Reference : Parliamentary Technology Assessment as Indications of Reflexive Modernization
Scientific journals : Article
Social & behavioral sciences, psychology : Sociology & social sciences
Law, criminology & political science : Political science, public administration & international relations
http://hdl.handle.net/2268/93684
Parliamentary Technology Assessment as Indications of Reflexive Modernization
English
Delvenne, Pierre mailto [Université de Liège - ULg > Département de science politique > Gouvernance et société >]
Fallon, Catherine mailto [Université de Liège - ULg > Département de science politique > Analyse et évaluation des politiques publiques >]
Brunet, Sébastien mailto [Université de Liège - ULg > Département de science politique > Gouvernance et société >]
Jun-2011
Technology in Society
Pergamon Press - An Imprint of Elsevier Science
33
1-2
36-43
Yes (verified by ORBi)
International
0160-791X
[en] Parliamentary Technology Assessment ; Reflexive Modernization ; Reflexivity Pathway
[en] This article links the theory of reflexive modernization to Parliamentary Technology
Assessment (PTA) by considering the latter as an indication of modern Western societies
becoming more reflexive, that is, acknowledging and responding to the limitations of
modern traditions by institutionalizing new processes of technology assessment to address
a realm of change where uncertainty is no longer contained within modern structures. Our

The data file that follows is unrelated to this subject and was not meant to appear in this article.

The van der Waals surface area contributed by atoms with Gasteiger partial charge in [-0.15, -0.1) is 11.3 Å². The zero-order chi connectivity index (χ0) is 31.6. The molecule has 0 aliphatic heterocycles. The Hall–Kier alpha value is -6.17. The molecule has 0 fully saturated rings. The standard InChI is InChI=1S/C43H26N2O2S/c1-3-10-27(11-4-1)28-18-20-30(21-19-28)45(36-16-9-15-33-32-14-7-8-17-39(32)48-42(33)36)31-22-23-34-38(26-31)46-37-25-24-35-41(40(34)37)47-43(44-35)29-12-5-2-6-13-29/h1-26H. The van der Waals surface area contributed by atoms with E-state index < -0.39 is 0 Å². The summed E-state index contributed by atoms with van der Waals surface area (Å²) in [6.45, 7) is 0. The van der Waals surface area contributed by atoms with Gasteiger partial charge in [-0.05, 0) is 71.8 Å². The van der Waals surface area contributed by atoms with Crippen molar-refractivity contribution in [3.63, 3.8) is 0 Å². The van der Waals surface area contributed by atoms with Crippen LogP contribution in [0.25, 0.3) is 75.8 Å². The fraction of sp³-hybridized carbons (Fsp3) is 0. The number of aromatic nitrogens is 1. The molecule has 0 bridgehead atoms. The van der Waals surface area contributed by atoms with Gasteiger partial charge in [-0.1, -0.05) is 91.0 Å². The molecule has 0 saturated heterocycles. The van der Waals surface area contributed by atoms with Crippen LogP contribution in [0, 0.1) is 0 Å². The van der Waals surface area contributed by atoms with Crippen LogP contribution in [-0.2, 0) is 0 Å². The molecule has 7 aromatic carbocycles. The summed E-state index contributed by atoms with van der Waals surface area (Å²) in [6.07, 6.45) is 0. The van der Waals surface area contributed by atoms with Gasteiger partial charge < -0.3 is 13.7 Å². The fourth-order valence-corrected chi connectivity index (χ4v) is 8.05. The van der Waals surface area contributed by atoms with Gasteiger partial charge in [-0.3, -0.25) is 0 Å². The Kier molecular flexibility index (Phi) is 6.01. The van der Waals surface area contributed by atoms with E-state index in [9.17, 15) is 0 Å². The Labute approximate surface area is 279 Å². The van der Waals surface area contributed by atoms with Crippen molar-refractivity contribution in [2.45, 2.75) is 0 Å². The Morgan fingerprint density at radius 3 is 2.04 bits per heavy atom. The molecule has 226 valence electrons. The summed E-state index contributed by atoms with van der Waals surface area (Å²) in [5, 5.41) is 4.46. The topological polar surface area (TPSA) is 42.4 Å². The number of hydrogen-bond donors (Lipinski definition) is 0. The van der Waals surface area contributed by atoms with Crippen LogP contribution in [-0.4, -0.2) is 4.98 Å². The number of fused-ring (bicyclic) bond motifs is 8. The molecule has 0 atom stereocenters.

conceptual framework must address both the emergence and functioning of PTA in the
form of institutions and the practices that are pursued within (or around, and linked to)
such institutions, with due attention being paid to the multiple approaches currently being
debated around the transformation of modernity and reflexivity. Reflexive modernization
offers a relevant theoretical approach to analyzing hybrid entities like PTA institutions. We
demonstrate this by analyzing three such institutions (Science and Technology Options
Assessment [STOA, European Parliament], Institute for Society and Technology [IST, Flan-
ders, Belgium] and Rathenau Institute [The Netherlands]), mapping their different
approaches and practices in terms of features of reflexive modernization. There appears to
be an overall reflexivity pathway, on which some PTAs have moved farther than others, but
their progress is fractured by the resilience of modern institutions. We conclude that to
ensure their role in the current institutional landscapes of evolving modern societies, the
most important thing for PTA institutions is therefore to somehow develop a relevant
approach while dealing with the necessary margin of maneuver for further adaptation and
transformation.
SPIRAL, Pôle de recherche en science, technologie et société
Fonds de la Recherche Scientifique (Communauté française de Belgique) - F.R.S.-FNRS
Researchers ; Professionals ; Students
http://hdl.handle.net/2268/93684

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